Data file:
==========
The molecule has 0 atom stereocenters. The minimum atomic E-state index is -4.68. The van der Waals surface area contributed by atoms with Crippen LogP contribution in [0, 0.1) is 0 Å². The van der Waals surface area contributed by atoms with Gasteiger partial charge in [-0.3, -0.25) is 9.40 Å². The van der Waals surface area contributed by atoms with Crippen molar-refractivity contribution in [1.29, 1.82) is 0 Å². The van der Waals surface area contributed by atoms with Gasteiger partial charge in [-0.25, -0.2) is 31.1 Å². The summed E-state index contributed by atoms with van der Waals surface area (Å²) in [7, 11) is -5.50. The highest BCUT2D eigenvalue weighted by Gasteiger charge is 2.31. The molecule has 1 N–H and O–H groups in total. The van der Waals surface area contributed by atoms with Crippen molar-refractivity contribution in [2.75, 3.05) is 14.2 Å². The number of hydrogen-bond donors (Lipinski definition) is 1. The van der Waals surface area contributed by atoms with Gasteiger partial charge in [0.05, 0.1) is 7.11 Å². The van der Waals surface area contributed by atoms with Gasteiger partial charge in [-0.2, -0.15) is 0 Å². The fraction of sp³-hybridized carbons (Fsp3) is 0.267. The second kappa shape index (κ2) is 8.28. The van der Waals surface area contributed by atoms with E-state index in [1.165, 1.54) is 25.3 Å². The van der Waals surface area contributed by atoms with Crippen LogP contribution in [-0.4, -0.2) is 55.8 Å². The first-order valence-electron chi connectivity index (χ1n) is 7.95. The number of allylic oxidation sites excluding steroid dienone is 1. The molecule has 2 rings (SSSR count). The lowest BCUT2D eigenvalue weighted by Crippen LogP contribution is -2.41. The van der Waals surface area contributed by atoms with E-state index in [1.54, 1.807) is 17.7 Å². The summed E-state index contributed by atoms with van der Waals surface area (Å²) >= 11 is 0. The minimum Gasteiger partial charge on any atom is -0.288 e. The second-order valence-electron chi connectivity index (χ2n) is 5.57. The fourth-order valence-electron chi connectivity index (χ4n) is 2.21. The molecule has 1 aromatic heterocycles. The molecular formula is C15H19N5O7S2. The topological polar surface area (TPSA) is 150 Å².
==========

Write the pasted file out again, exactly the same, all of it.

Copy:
The molecule has 0 atom stereocenters. The minimum atomic E-state index is -4.68. The van der Waals surface area contributed by atoms with Crippen LogP contribution in [0, 0.1) is 0 Å². The van der Waals surface area contributed by atoms with Gasteiger partial charge in [-0.3, -0.25) is 9.40 Å². The van der Waals surface area contributed by atoms with Crippen molar-refractivity contribution in [1.29, 1.82) is 0 Å². The van der Waals surface area contributed by atoms with Gasteiger partial charge in [-0.25, -0.2) is 31.1 Å². The summed E-state index contributed by atoms with van der Waals surface area (Å²) in [7, 11) is -5.50. The highest BCUT2D eigenvalue weighted by Gasteiger charge is 2.31. The molecule has 1 N–H and O–H groups in total. The van der Waals surface area contributed by atoms with Crippen molar-refractivity contribution in [2.75, 3.05) is 14.2 Å². The number of hydrogen-bond donors (Lipinski definition) is 1. The van der Waals surface area contributed by atoms with Gasteiger partial charge in [0.05, 0.1) is 7.11 Å². The van der Waals surface area contributed by atoms with Gasteiger partial charge in [-0.2, -0.15) is 0 Å². The fraction of sp³-hybridized carbons (Fsp3) is 0.267. The second kappa shape index (κ2) is 8.28. The van der Waals surface area contributed by atoms with E-state index in [1.165, 1.54) is 25.3 Å². The van der Waals surface area contributed by atoms with Crippen LogP contribution in [-0.4, -0.2) is 55.8 Å². The first-order valence-electron chi connectivity index (χ1n) is 7.95. The number of allylic oxidation sites excluding steroid dienone is 1. The molecule has 2 rings (SSSR count). The lowest BCUT2D eigenvalue weighted by Crippen LogP contribution is -2.41. The van der Waals surface area contributed by atoms with E-state index in [1.54, 1.807) is 17.7 Å². The summed E-state index contributed by atoms with van der Waals surface area (Å²) >= 11 is 0. The minimum Gasteiger partial charge on any atom is -0.288 e. The second-order valence-electron chi connectivity index (χ2n) is 5.57. The fourth-order valence-electron chi connectivity index (χ4n) is 2.21. The molecule has 1 aromatic heterocycles. The molecular formula is C15H19N5O7S2. The topological polar surface area (TPSA) is 150 Å².